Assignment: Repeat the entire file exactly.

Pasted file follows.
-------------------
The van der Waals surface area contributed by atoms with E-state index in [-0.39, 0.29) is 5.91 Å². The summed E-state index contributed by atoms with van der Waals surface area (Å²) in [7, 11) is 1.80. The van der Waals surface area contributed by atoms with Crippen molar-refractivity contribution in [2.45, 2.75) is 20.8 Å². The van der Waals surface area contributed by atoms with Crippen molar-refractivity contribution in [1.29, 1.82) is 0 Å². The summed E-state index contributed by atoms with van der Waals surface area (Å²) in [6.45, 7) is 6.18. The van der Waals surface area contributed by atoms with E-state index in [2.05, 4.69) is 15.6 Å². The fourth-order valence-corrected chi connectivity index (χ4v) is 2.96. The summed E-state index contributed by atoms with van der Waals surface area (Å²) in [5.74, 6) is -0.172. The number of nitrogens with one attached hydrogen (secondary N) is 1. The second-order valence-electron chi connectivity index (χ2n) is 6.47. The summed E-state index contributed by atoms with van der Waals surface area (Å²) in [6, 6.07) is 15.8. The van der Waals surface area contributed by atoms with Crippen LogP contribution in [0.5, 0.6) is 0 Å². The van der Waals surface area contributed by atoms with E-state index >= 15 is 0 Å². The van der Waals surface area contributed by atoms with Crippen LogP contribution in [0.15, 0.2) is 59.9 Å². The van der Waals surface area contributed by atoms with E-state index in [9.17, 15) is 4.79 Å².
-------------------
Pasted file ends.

The van der Waals surface area contributed by atoms with E-state index in [-0.39, 0.29) is 5.91 Å². The summed E-state index contributed by atoms with van der Waals surface area (Å²) in [7, 11) is 1.80. The van der Waals surface area contributed by atoms with Crippen molar-refractivity contribution in [2.45, 2.75) is 20.8 Å². The van der Waals surface area contributed by atoms with Crippen molar-refractivity contribution in [1.29, 1.82) is 0 Å². The summed E-state index contributed by atoms with van der Waals surface area (Å²) in [6.45, 7) is 6.18. The van der Waals surface area contributed by atoms with E-state index in [2.05, 4.69) is 15.6 Å². The fourth-order valence-corrected chi connectivity index (χ4v) is 2.96. The summed E-state index contributed by atoms with van der Waals surface area (Å²) in [5.74, 6) is -0.172. The number of nitrogens with one attached hydrogen (secondary N) is 1. The second-order valence-electron chi connectivity index (χ2n) is 6.47. The summed E-state index contributed by atoms with van der Waals surface area (Å²) in [6, 6.07) is 15.8. The van der Waals surface area contributed by atoms with Crippen LogP contribution in [0.5, 0.6) is 0 Å². The van der Waals surface area contributed by atoms with E-state index >= 15 is 0 Å². The van der Waals surface area contributed by atoms with Crippen LogP contribution in [0.15, 0.2) is 59.9 Å². The van der Waals surface area contributed by atoms with E-state index in [9.17, 15) is 4.79 Å².